I first met Zoe five weeks ago, as I was smoking a cigarette outside Euston Station, and she asked me for a roll-up. I was happy to oblige, because I can’t roll for shit, so she rolled them both. It was obvious the young lady was on the streets, and naturally, I can empathise, although I submit that it’s far worse for a lone and vulnerable female. So we chatted for about ten minutes, about life on the streets and the world at large. That’s what it’s like out there. You find humanity in people who are only there because, for whatever reason, their lives fell apart, and most are judged as having brought it all on themselves. Trust me, it’s no-one’s greatest wish, and it’s not something people deserve. I know that addiction can transcend all other needs, I’m an alcoholic (sober now, but always with Alcohol Dependence Syndrome on my list of doctors’ diagnoses). When you’ve been there, you form a bond with that community, and it’s one which you can only get if you’ve been there, as others would confirm. Trouble is, few people ask them. There’s a deep human connection with someone in that situation, past, present and future. Lest we forget we are human.
I left Zoe to catch my train to Milton Keynes, leaving her some money and a promise to meet her four weeks later. As far as I was concerned, she could spend the cash on whatever she needed or wanted, I can hardly preach about feeding an addiction, and I wouldn’t. If a can of cider or a joint helps her to ease the fear of the streets, so be it. She’d asked what I do. Seeing as I’ve got used to it now, I told her I’m a writer. I don’t know of many occupations which illicit the kind of intrigue or amazement in people that being a writer does, and it had been just such a ‘WTF’ moment as usual. She asked me what I’d written, and I told her. She was especially intrigued by the concepts behind Cyrus Song, so I promised her a copy when I next passed through Euston, four weeks from then.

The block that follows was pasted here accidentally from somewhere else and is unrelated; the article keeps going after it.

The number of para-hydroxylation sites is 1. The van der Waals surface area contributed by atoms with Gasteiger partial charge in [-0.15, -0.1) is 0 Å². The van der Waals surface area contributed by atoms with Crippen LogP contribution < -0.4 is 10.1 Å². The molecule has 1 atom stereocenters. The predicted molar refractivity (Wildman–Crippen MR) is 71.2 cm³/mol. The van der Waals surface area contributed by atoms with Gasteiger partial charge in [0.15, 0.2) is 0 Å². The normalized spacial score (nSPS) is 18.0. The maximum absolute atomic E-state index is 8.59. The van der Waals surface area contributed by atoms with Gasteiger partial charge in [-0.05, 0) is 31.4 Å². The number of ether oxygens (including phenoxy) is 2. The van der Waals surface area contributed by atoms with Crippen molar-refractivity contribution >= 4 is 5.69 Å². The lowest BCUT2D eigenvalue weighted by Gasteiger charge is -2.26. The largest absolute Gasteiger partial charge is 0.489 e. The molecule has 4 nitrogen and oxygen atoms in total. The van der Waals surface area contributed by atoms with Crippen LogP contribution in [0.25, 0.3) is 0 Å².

Come the time to plan ahead for the usual (routine, after 18 months) trip to see my kids, two weeks ahead, I checked the National Rail website. Unfortunately, the Sunday I was due to return to London was one of those when multiple engineering works conspired together, to make the journey all but impossible. Even if I was prepared to change trains five times and trust all connections, I wasn’t going to make it to Euston at the time I’d said: about 10.30. So I put a request out on Facebook, asking anyone who lived or worked in the area to keep an eye out for Zoe, as she’s regularly around Euston Station. It was a simple message to say that I couldn’t make it, but that I’d be there the following week (I’d checked that I could, aboard that phantom train at the top). The message was shared a few times, and I placed my trust in social media and humanity.